Manchester City owner Thaksin Shinawatra has offered to resign from the club's board and has been advised to stay away from Sunday's game against West Ham over fears for his safety.
The former Thai prime minister was due to face corruption charges in a Bangkok court Monday, but instead jumped bail and took a flight from Beijing, where he had been watching the Olympics, back to exile in England.
City chief executive Garry Cook said Thaksin had offered his resignation from the board, but insisted that he would remain as owner.
"Dr. Thaksin is embarrassed about the indignity brought on all the entities _ the club, the Premier League _ he never intended this," Cook said. "Thaksin has been really open about this. He has said to me, 'If you need me to resign from the football club as a director, because it would serve the needs of the Premier League, then I'm fine with that as long as that doesn't change any other thing.'"
Cook said Thaksin may stay away from the West Ham game _ City's first home match of the season _ after being told he might not be safe.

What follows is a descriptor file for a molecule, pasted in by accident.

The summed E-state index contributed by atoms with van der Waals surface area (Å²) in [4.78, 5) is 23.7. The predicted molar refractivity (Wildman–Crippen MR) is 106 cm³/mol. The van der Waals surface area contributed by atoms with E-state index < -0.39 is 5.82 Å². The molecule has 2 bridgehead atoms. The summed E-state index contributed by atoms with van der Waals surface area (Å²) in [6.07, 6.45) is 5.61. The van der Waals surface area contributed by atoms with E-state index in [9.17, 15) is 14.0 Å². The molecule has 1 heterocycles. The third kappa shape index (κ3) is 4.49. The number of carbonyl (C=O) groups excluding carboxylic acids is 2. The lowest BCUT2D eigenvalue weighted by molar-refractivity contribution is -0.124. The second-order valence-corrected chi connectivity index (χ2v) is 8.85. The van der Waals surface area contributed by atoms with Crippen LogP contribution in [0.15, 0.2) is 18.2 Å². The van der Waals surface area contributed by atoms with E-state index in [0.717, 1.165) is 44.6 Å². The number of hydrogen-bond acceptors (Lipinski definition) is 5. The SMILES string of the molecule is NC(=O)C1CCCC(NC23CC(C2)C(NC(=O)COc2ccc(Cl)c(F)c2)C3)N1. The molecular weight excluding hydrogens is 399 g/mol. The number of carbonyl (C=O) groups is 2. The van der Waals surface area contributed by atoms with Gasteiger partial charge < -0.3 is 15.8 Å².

"He wants to be at this ground on Sunday but he is hearing advice about being in a public space," Cook said.
The Premier League may now look into whether he passes the so-called "fit and proper person" test for being involved in a topflight club, but Cook said that term was very vague.
"I think there is a very loose term about what is 'fit and proper,'" Cook said. "It is almost a tongue-in-cheek term that you would use for Premier League football over the last 10 years. There are plenty of unfit and improper individuals."
Thaksin's assets have been frozen in Thailand, but Cook said that would put City at risk and claimed the charges against the owner were politically motivated.
"Thaksin is in a political situation and a case that affects his assets, so that's well documented. So that's a hurdle," Cook admitted. "The truth of it is this club is not going to go out of business. This club is not bankrupt. We're moving forward."